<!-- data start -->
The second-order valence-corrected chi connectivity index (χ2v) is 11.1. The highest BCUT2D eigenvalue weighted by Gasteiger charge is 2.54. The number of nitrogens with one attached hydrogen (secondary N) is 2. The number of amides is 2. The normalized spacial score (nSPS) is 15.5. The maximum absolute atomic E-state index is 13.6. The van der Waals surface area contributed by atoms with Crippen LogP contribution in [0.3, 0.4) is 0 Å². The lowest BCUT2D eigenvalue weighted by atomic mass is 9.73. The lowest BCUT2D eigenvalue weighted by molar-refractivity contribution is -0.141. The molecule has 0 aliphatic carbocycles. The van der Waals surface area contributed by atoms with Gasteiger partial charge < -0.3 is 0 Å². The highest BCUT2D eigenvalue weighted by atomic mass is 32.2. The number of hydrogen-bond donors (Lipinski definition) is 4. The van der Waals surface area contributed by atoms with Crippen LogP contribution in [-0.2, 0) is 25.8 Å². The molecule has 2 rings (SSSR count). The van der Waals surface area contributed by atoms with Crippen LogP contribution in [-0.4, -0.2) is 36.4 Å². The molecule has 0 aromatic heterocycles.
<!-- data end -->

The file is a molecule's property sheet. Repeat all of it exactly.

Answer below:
The second-order valence-corrected chi connectivity index (χ2v) is 11.1. The highest BCUT2D eigenvalue weighted by Gasteiger charge is 2.54. The number of nitrogens with one attached hydrogen (secondary N) is 2. The number of amides is 2. The normalized spacial score (nSPS) is 15.5. The maximum absolute atomic E-state index is 13.6. The van der Waals surface area contributed by atoms with Crippen LogP contribution in [0.3, 0.4) is 0 Å². The lowest BCUT2D eigenvalue weighted by atomic mass is 9.73. The lowest BCUT2D eigenvalue weighted by molar-refractivity contribution is -0.141. The molecule has 0 aliphatic carbocycles. The van der Waals surface area contributed by atoms with Gasteiger partial charge < -0.3 is 0 Å². The highest BCUT2D eigenvalue weighted by atomic mass is 32.2. The number of hydrogen-bond donors (Lipinski definition) is 4. The van der Waals surface area contributed by atoms with Crippen LogP contribution in [-0.2, 0) is 25.8 Å². The molecule has 2 rings (SSSR count). The van der Waals surface area contributed by atoms with Crippen LogP contribution in [-0.4, -0.2) is 36.4 Å². The molecule has 0 aromatic heterocycles.